I must abandon a false hope now
By A. Beyene, Professor, April 8, 2020
Scammers use “confidence tricks” to exploit the victim’s trust and innocence in order to cache some personal benefits. Confidence tricks are based on creating false hopes such as getting rich quickly, promising miracle cures, etc. Scammers use false hope to manipulate human vulnerabilities when there is little possibility of a positive outcome.
If one hopes for something that is impossible or unlikely to happen, it is a false hope. Encouraging a schoolboy or girl to abandon his/her education to become like Bill gates is ruining his/her future by giving him/her a false hope. Buying a lottery while walking hungry is senselessly acting on a false hope. There are some who think false hope is still a hope. Barack Obama in his Keynote Address at the 2004 democratic national convention implied there is no false hope, but only hope. But I think there is a paralyzing false hope.
Admiral James Stockdale, the highest-ranking war prisoner of US military officer in Vietnam was brutally tortured between 1965 to 1973. Answering to a question how he survived the ordeal, he answered, “retain faith that you will prevail in the end, regardless of the difficulties, and at the same time, confront the most brutal facts of your current reality, whatever they may be.” Simply put, he advises to be hopeful, but within the bounds of reality.
In Ethiopia’s scenario, I hoped for elections to clear doubts with or without a viral intervention (Covid-19), hoped for a good deed of the newly forged leaders to protect our young, land, and heritage, hoped for a magic power to release political prisoners and stop torture, hoped for administrators to allow dismissed university students back to school, hoped that leadership respect life, citizens, and scholars, etc. I hoped that the deteriorating situation will stop suddenly; anticipated in earnest that the newly forged political leaders will make a U-turn when faced with the gravity of the situation threatening pace and stability. My hope is born from my naïve perception, – I expected the underlying human goodness to reside in the wrong corners. I had the instinct not to trust, but I was full of hope.
As a backup to my innocent hope, I placed my faith in confidence, on those who drove us this far – the Qerroo to guard us on route to the freedom house built by the Abbaa Gadaas. But the assault on my hope kept coming. While hoping, I cried for the price we paid, – for the victims who perished needlessly, like Obbo Moroda Mosa, an 80 year old respected senior killed in Ambo in October, 2019, the family raped in Dambi Dollo, the young boy slain in Adama, and the tens of thousands suffering in jails while I still hoped. Today, I talked to Obbo Ibsa Caffo who lives in Seattle. Obbo Ibsa’s father, Obbo Buli Caffo Adamo and sister Adde Dammitu Buli Caffo, a teacher, were shot in Dambi Dollo last week by the Ethiopian army while sleeping at home. They were denied medical help, which was difficult under the prevailing curfew imposed by soldiers of the military command that shot them. Both died in pain, while crying for help.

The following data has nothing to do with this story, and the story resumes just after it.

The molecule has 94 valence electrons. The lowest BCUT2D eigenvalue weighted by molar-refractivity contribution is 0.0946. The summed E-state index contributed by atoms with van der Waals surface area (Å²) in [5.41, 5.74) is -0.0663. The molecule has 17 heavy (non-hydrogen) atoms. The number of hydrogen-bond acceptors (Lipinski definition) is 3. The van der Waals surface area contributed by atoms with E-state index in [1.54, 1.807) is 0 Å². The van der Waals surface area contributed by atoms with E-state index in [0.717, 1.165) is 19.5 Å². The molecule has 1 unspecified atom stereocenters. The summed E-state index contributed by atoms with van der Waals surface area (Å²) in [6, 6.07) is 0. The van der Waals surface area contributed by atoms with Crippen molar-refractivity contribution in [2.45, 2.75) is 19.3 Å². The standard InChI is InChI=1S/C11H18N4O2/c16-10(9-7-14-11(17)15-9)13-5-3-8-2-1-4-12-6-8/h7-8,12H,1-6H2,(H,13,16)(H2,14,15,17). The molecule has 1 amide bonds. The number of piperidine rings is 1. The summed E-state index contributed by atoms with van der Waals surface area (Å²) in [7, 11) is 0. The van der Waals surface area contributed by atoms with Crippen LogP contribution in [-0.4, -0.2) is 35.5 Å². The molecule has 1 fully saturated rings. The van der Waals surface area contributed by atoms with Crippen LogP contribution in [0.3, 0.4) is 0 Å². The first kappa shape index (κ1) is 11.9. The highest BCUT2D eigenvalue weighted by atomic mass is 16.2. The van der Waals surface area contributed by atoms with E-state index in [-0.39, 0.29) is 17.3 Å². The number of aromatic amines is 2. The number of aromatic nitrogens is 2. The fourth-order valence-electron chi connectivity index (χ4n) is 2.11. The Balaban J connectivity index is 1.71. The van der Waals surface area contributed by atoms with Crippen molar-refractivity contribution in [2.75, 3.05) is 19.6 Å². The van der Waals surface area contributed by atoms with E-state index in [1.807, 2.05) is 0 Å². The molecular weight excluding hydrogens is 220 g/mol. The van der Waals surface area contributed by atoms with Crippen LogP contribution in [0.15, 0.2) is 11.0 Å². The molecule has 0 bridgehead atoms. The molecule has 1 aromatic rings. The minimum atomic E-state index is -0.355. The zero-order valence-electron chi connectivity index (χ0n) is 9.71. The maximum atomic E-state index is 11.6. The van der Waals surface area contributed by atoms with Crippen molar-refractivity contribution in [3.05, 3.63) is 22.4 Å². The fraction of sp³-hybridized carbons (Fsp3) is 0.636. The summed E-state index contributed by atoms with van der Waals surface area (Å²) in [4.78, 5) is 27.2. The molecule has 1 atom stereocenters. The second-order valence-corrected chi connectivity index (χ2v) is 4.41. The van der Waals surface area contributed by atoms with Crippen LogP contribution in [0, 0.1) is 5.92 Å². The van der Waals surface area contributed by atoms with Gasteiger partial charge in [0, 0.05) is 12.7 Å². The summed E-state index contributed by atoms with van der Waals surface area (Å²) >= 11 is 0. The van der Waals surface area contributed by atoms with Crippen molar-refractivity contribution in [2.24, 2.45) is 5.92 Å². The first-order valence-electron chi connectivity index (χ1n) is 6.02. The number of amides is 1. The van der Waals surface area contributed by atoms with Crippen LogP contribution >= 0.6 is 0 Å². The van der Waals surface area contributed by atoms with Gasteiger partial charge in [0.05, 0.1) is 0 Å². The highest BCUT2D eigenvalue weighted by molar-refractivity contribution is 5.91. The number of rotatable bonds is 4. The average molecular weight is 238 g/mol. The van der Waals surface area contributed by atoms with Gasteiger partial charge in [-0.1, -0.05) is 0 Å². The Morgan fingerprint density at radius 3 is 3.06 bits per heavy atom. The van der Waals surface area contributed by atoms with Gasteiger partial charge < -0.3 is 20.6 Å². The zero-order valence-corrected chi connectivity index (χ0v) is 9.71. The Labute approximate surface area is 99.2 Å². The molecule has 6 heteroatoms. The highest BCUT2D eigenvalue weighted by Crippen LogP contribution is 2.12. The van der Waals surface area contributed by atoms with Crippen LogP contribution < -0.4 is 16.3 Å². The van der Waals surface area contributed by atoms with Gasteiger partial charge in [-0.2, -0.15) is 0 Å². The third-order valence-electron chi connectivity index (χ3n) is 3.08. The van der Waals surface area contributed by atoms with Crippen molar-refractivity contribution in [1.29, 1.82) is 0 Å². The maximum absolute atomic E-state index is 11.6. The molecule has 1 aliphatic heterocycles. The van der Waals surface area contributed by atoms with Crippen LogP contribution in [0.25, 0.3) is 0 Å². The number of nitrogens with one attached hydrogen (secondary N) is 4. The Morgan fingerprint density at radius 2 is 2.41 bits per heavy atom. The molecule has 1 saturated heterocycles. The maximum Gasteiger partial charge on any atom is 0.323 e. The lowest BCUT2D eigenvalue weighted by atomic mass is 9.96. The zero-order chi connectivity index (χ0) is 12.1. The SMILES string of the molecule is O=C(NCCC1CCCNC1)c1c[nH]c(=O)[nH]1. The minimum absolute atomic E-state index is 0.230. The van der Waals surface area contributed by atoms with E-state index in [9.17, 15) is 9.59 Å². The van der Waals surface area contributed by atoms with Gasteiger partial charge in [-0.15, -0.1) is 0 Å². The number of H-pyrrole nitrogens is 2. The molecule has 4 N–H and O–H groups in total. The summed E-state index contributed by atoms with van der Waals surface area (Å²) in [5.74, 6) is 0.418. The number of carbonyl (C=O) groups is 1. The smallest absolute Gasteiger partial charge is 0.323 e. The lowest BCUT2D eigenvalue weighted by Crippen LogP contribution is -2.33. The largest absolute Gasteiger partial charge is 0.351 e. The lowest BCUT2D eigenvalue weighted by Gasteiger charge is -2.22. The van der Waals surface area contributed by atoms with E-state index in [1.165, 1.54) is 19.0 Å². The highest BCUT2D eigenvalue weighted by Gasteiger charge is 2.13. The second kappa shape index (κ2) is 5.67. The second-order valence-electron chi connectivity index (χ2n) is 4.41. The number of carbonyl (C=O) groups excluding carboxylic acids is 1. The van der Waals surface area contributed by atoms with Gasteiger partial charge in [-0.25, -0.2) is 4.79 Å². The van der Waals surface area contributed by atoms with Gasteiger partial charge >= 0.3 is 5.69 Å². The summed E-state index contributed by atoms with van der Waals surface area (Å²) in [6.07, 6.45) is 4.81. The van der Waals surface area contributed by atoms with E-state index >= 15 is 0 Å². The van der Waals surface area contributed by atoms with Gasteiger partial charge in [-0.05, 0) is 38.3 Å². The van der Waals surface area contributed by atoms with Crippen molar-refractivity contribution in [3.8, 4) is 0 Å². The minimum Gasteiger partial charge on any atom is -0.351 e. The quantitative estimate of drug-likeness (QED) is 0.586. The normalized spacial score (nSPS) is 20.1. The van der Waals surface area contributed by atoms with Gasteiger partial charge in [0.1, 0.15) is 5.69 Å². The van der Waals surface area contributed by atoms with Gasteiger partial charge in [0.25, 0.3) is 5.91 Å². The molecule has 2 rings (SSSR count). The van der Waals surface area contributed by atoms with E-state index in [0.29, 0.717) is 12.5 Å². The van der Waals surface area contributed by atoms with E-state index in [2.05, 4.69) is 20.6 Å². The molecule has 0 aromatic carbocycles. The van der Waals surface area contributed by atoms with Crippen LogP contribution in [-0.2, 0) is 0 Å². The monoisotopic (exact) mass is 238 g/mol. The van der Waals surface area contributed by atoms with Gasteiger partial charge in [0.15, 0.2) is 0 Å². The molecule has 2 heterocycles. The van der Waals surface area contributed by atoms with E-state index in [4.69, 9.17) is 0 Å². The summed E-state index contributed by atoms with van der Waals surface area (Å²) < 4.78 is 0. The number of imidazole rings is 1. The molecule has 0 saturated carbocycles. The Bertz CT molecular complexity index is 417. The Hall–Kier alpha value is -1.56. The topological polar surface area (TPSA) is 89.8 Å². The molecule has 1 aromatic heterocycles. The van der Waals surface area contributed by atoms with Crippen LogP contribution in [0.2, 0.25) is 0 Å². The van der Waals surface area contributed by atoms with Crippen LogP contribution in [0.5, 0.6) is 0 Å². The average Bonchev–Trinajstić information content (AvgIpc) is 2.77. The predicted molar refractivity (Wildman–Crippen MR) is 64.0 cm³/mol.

Obbo Buli and Adde Dammitu, like tens of millions of people, lived in a region hated by the government for rendering little or no support to the regime, and sequestered by illegally imposed military command – left incommunicado for a collective punishment while the victims gullibly trusted the regime. I am abashed by the little hope that put me in waiting before I usher my judgement, a candor I suppressed within me for too long, months long. One refreshing paragraph of the last several months is that those who enabled this fiasco are now willing to join the opposition to disable it, to pull down what they once hung so high. So, I say this about the regime that is toddling without our people’s support – it is an adversary perhaps no less lethal than the TPLF, but at least as cunning as the conquering emperors and generals of the last century, more threatening partly because they posture to be from within.
This flashy political bunch has demonstrated that it is less mature than the prevailing situation, and incompetent to lead the country out of the complex disorder. The possibilities we have are, 1) they will change to prove us wrong, or 2) we will prove them dead-wrong by our shear resolve. But our hope that they will change must be abandoned now, let it come as a surprise if it is to come. And let us appreciate those who had the knack not to trust and are today paying dearly for their foretelling instinct. I am aware of the morale consequences of my opinion, but ultimately, sitting too long on a paralyzing false hope will be more painful than a probable gain of visibly entrenching despotism.
Paradoxically, a new phenomenon is forced upon the country by Covid-19, based on which the government postponed national elections. The situation presents a new possibility of unknown quality, offering the Ethiopian parliament the opportunity to make a major correction in the country’s political progression by establishing a transitional government. I am aware there is enough experience and data not to trust the Parliament, and that this too qualifies as a false hope. However, if I were to compare two false hopes: a transitional government versus a government with a one-man show, I think a transitional government is by far better to lure the record back to a realistic hope. Then, who knows – false hope may wondrously become a hope. But in the end, our future, our true hope lies in creating a well-regimented popular organization that can protect our people and say no to any cradle of tyranny. That is a realistic hope.